Science and spirituality

 

Science and spirituality. That’s a topic that comes up now and then in popular media.

Unfortunately, the debate or discussion is usually at a quite superficial level.

There are perhaps two main ways of looking at the relationship between science and spirituality.

One is that they are separate. This means that they can either co-exist (religious scientists often take this view), or that they are mutually exclusive (atheists sometimes take this view). This is often the level of the public discourse on this topic.

Another view is that science and spirituality point to and explore the same reality. Reality is seamless and one, and can be explored in a variety of ways, including through different forms of science, and through spirituality. Ken Wilber is perhaps one of the most sophisticated writers on this topic today. (Although I am sure that even his writings will seem hopelessly old fashioned in one or two or three generations.)

Needless to say, the last view resonates the most with me. I am fascinated with science, and have been since childhood. (Especially astronomy, ecology, zoology, biology.) And I am fascinated by spirituality too, or rather the spiritual exploration.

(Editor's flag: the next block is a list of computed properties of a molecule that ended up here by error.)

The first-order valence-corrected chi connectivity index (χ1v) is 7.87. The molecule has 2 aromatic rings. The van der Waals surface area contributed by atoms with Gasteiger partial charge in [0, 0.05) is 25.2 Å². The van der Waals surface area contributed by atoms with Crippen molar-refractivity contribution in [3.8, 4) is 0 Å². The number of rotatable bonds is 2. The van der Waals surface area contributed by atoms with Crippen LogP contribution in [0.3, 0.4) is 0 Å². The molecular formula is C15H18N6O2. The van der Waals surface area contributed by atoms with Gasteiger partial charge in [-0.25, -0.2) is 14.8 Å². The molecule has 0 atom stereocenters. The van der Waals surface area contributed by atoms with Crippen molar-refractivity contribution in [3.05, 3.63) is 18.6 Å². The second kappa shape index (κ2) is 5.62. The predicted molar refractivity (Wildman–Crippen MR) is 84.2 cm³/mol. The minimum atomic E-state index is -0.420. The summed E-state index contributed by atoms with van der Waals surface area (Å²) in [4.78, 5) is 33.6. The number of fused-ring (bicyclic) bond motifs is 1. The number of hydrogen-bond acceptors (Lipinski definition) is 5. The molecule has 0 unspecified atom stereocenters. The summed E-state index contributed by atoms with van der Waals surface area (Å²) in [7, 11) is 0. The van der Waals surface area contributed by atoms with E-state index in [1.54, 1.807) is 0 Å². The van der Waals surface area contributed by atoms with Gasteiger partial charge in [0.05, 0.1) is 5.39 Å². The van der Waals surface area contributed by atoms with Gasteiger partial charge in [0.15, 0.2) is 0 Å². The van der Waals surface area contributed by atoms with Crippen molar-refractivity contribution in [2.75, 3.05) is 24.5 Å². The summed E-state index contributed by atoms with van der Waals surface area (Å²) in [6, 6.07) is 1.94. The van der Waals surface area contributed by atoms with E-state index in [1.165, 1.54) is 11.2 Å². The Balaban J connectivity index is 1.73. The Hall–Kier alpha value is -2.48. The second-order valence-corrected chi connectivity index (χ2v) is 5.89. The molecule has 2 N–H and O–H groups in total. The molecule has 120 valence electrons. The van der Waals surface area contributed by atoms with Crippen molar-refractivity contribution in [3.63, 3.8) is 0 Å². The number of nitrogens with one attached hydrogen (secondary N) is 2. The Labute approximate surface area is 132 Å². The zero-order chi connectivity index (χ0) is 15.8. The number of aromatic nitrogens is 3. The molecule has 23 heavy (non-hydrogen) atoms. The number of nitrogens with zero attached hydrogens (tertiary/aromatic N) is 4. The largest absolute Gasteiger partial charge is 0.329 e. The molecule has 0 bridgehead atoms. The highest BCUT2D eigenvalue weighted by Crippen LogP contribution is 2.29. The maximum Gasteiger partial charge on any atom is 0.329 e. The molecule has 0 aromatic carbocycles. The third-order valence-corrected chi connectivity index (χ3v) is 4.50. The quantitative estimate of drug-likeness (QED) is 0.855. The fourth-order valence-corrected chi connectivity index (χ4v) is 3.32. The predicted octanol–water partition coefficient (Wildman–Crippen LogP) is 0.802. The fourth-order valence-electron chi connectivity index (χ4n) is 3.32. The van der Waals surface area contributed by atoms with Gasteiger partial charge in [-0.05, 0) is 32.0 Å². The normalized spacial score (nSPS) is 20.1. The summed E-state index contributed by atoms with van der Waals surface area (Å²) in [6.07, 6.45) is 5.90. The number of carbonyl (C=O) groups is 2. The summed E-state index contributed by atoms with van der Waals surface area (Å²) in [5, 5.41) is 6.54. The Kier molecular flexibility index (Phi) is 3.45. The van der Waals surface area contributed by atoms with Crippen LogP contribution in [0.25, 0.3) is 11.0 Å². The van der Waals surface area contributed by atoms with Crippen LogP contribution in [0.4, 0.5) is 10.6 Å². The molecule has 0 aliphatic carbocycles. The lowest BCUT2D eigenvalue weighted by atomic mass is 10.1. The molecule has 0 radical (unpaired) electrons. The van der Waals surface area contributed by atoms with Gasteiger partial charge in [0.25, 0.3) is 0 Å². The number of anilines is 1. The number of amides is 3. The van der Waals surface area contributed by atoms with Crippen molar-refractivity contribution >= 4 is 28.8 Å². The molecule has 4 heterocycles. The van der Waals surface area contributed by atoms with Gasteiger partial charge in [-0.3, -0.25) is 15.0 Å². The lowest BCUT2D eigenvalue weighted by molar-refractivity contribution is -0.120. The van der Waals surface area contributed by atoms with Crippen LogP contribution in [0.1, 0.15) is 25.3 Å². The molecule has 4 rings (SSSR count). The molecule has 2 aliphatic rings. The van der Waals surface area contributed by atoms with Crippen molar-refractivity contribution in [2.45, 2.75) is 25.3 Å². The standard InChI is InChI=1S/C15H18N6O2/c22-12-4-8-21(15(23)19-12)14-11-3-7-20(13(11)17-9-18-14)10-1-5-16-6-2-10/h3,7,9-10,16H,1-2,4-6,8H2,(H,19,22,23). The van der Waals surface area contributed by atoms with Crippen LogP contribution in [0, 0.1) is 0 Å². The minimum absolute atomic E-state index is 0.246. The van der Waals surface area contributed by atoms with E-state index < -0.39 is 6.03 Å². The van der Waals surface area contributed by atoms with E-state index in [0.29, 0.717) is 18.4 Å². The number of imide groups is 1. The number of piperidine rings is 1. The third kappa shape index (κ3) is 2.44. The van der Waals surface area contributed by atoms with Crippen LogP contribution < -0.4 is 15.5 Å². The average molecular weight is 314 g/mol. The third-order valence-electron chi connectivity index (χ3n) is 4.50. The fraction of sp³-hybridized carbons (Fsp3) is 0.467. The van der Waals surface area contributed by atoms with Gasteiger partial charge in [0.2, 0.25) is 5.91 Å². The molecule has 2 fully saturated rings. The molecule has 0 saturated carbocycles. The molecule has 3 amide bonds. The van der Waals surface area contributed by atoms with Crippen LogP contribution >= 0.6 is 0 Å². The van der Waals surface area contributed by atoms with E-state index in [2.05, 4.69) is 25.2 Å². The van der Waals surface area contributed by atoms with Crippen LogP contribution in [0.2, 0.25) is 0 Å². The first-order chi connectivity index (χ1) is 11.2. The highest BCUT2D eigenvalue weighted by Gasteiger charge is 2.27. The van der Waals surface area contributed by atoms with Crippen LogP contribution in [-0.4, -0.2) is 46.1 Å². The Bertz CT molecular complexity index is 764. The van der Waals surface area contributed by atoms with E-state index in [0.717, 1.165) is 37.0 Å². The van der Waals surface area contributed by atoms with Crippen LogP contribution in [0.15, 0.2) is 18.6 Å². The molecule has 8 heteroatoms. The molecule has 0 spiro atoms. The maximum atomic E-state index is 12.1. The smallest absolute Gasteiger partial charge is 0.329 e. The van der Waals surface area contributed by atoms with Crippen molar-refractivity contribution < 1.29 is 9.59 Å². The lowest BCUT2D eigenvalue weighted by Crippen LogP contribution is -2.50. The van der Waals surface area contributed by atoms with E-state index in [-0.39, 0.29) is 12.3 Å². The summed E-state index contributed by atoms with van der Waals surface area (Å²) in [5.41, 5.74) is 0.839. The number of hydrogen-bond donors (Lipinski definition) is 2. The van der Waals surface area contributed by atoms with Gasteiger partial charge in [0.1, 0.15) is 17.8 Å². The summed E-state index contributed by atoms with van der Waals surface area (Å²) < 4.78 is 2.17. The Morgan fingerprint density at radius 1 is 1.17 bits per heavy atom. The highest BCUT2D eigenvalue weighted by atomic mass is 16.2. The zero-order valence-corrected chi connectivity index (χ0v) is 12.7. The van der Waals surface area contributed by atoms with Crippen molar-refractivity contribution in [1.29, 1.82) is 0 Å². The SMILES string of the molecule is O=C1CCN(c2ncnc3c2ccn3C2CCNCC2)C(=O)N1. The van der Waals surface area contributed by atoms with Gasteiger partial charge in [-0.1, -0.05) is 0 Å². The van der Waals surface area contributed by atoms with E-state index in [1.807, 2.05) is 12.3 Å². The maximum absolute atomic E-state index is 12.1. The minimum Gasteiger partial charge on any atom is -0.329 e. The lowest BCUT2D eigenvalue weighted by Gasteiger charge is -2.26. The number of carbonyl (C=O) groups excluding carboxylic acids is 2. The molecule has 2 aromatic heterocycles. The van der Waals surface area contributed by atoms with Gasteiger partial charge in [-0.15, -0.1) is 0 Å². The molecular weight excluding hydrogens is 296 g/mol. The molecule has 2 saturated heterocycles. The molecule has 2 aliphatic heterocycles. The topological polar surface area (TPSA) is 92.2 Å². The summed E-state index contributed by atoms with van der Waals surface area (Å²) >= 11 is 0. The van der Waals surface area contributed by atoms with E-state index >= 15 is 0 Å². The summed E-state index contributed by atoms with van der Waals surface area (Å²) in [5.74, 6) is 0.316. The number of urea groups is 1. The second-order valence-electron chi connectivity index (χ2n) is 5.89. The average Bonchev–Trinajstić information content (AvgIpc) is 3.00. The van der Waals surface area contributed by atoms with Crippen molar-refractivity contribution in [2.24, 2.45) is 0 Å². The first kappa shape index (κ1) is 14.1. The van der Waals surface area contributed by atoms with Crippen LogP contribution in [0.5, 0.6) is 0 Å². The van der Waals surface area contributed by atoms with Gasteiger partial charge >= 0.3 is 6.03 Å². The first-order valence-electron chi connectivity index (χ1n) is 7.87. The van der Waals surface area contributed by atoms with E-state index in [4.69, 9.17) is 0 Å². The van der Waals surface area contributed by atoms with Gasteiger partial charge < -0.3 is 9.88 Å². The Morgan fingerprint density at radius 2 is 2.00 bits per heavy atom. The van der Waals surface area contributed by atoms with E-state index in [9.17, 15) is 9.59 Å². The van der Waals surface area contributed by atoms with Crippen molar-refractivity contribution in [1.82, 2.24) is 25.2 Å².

Both describe facets of the same reality, and how it looks when you use “external” or “internal” methods for exploration.

Both use many of the same methods:

Learning from what’s been done before. Maintaining a questioning approach. Testing it out for yourself. Placing direct experience and data over theory. Recognizing that the terrain is not the same as the map. (Or a meal is not the same as the menu.) Being mentored by people who have gone the path before you. And eventually reporting your findings to the benefit of the community, so others can test it out for themselves and perhaps go further. (Yes, I know that this is an idealized view, and that reality is often much more messy, and sometimes less pretty in a superficial sense.)

P.S. I am intentionally ignoring religion here. Spirituality – in the sense I am using it here – can certainly exist within religion. A sincere spiritual exploration of reality can and does happen among some who belong to a certain religion. Religion itself is more of a mix of ritual (which can be very helpful), theology (which can include valuable practical pointers), genuine reports that may either become an official “truth” or more hidden within the tradition, and institutions (necessary to maintain the religion). Although it’s often not said explicitly, the main aim of religion is often – and necessarily – to perpetuate itself.

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